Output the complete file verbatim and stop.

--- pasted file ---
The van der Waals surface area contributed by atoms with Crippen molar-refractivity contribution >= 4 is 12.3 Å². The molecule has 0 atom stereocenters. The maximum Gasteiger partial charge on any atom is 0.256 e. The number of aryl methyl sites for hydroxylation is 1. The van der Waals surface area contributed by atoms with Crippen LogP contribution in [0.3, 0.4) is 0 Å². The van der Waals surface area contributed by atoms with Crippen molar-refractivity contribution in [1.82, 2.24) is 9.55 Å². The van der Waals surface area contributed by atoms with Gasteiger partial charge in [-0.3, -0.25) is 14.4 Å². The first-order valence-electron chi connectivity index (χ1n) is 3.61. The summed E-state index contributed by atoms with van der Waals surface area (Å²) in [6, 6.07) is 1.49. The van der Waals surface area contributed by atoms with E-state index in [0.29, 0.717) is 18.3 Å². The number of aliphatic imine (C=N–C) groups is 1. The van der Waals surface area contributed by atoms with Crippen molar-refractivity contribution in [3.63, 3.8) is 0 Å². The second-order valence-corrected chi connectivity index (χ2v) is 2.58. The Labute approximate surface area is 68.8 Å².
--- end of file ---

The van der Waals surface area contributed by atoms with Crippen molar-refractivity contribution >= 4 is 12.3 Å². The molecule has 0 atom stereocenters. The maximum Gasteiger partial charge on any atom is 0.256 e. The number of aryl methyl sites for hydroxylation is 1. The van der Waals surface area contributed by atoms with Crippen LogP contribution in [0.3, 0.4) is 0 Å². The van der Waals surface area contributed by atoms with Crippen molar-refractivity contribution in [1.82, 2.24) is 9.55 Å². The van der Waals surface area contributed by atoms with Gasteiger partial charge in [-0.3, -0.25) is 14.4 Å². The first-order valence-electron chi connectivity index (χ1n) is 3.61. The summed E-state index contributed by atoms with van der Waals surface area (Å²) in [6, 6.07) is 1.49. The van der Waals surface area contributed by atoms with E-state index in [0.29, 0.717) is 18.3 Å². The number of aliphatic imine (C=N–C) groups is 1. The van der Waals surface area contributed by atoms with Crippen molar-refractivity contribution in [3.63, 3.8) is 0 Å². The second-order valence-corrected chi connectivity index (χ2v) is 2.58. The Labute approximate surface area is 68.8 Å².